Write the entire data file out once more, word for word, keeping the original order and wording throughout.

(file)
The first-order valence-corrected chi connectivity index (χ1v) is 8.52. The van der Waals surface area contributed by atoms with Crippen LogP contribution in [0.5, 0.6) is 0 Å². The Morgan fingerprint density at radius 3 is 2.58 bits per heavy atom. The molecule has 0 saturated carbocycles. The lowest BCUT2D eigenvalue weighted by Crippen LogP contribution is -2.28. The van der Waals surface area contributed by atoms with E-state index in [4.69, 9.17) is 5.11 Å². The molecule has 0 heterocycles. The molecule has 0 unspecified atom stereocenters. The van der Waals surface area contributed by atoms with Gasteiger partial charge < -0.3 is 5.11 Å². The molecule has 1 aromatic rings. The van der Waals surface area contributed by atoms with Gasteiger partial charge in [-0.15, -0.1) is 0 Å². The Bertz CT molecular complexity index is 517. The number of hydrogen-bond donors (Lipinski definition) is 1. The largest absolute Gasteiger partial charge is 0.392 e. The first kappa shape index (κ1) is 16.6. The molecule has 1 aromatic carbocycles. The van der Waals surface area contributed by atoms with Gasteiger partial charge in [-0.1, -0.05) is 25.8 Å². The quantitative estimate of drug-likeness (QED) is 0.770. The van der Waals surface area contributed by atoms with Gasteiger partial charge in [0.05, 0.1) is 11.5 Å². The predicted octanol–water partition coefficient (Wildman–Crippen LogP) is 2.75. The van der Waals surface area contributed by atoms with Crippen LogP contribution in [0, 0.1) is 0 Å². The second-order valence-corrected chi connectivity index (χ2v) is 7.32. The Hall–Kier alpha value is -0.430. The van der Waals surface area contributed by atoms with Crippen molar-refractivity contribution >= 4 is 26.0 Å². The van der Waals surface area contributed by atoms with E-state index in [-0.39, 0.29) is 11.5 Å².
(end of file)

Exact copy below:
The first-order valence-corrected chi connectivity index (χ1v) is 8.52. The van der Waals surface area contributed by atoms with Crippen LogP contribution in [0.5, 0.6) is 0 Å². The Morgan fingerprint density at radius 3 is 2.58 bits per heavy atom. The molecule has 0 saturated carbocycles. The lowest BCUT2D eigenvalue weighted by Crippen LogP contribution is -2.28. The van der Waals surface area contributed by atoms with E-state index in [4.69, 9.17) is 5.11 Å². The molecule has 0 heterocycles. The molecule has 0 unspecified atom stereocenters. The van der Waals surface area contributed by atoms with Gasteiger partial charge < -0.3 is 5.11 Å². The molecule has 1 aromatic rings. The van der Waals surface area contributed by atoms with Gasteiger partial charge in [-0.15, -0.1) is 0 Å². The Bertz CT molecular complexity index is 517. The number of hydrogen-bond donors (Lipinski definition) is 1. The largest absolute Gasteiger partial charge is 0.392 e. The first kappa shape index (κ1) is 16.6. The molecule has 1 aromatic carbocycles. The van der Waals surface area contributed by atoms with Gasteiger partial charge in [-0.1, -0.05) is 25.8 Å². The quantitative estimate of drug-likeness (QED) is 0.770. The van der Waals surface area contributed by atoms with Gasteiger partial charge in [0.05, 0.1) is 11.5 Å². The predicted octanol–water partition coefficient (Wildman–Crippen LogP) is 2.75. The van der Waals surface area contributed by atoms with Crippen LogP contribution in [0, 0.1) is 0 Å². The second-order valence-corrected chi connectivity index (χ2v) is 7.32. The Hall–Kier alpha value is -0.430. The van der Waals surface area contributed by atoms with Crippen molar-refractivity contribution >= 4 is 26.0 Å². The van der Waals surface area contributed by atoms with E-state index in [-0.39, 0.29) is 11.5 Å².